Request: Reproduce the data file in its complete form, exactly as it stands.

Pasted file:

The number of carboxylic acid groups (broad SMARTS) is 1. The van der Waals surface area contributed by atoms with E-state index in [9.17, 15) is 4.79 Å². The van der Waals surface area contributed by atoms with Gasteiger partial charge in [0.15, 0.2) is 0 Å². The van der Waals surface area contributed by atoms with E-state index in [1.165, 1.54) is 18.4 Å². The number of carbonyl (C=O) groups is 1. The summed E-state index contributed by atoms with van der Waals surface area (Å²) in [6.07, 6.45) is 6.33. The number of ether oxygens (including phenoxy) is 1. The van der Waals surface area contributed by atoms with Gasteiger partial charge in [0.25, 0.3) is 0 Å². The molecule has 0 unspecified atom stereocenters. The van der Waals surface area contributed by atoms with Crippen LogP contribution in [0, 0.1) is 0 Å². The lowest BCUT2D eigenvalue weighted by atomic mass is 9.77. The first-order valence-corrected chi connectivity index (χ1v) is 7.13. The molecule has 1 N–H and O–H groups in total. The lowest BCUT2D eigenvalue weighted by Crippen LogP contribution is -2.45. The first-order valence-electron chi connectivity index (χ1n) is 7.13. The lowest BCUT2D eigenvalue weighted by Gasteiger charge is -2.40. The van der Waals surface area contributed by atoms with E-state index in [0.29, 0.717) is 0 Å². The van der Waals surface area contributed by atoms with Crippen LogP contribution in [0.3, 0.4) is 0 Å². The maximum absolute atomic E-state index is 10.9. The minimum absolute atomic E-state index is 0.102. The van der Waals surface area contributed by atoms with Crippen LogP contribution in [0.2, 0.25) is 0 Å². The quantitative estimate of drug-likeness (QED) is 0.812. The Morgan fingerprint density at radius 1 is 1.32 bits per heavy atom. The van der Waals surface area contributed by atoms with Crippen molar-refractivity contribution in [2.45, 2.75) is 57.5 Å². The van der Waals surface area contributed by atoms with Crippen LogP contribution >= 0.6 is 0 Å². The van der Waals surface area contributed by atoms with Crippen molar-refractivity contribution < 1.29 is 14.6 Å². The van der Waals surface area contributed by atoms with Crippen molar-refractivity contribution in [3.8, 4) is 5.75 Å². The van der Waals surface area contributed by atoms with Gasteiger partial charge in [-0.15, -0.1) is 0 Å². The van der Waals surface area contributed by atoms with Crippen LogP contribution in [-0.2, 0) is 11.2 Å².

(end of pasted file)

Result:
The number of carboxylic acid groups (broad SMARTS) is 1. The van der Waals surface area contributed by atoms with E-state index in [9.17, 15) is 4.79 Å². The van der Waals surface area contributed by atoms with Gasteiger partial charge in [0.15, 0.2) is 0 Å². The van der Waals surface area contributed by atoms with E-state index in [1.165, 1.54) is 18.4 Å². The number of carbonyl (C=O) groups is 1. The summed E-state index contributed by atoms with van der Waals surface area (Å²) in [6.07, 6.45) is 6.33. The number of ether oxygens (including phenoxy) is 1. The van der Waals surface area contributed by atoms with Gasteiger partial charge in [0.25, 0.3) is 0 Å². The molecule has 0 unspecified atom stereocenters. The van der Waals surface area contributed by atoms with Crippen LogP contribution in [0, 0.1) is 0 Å². The lowest BCUT2D eigenvalue weighted by atomic mass is 9.77. The first-order valence-corrected chi connectivity index (χ1v) is 7.13. The molecule has 1 N–H and O–H groups in total. The lowest BCUT2D eigenvalue weighted by Crippen LogP contribution is -2.45. The first-order valence-electron chi connectivity index (χ1n) is 7.13. The lowest BCUT2D eigenvalue weighted by Gasteiger charge is -2.40. The van der Waals surface area contributed by atoms with E-state index in [0.29, 0.717) is 0 Å². The van der Waals surface area contributed by atoms with Crippen LogP contribution in [0.3, 0.4) is 0 Å². The maximum absolute atomic E-state index is 10.9. The minimum absolute atomic E-state index is 0.102. The van der Waals surface area contributed by atoms with Crippen LogP contribution in [0.2, 0.25) is 0 Å². The quantitative estimate of drug-likeness (QED) is 0.812. The Morgan fingerprint density at radius 1 is 1.32 bits per heavy atom. The van der Waals surface area contributed by atoms with Crippen molar-refractivity contribution in [2.45, 2.75) is 57.5 Å². The van der Waals surface area contributed by atoms with Crippen LogP contribution >= 0.6 is 0 Å². The van der Waals surface area contributed by atoms with Crippen molar-refractivity contribution < 1.29 is 14.6 Å². The van der Waals surface area contributed by atoms with Crippen molar-refractivity contribution in [3.8, 4) is 5.75 Å². The van der Waals surface area contributed by atoms with Gasteiger partial charge in [-0.15, -0.1) is 0 Å². The van der Waals surface area contributed by atoms with Crippen LogP contribution in [-0.2, 0) is 11.2 Å².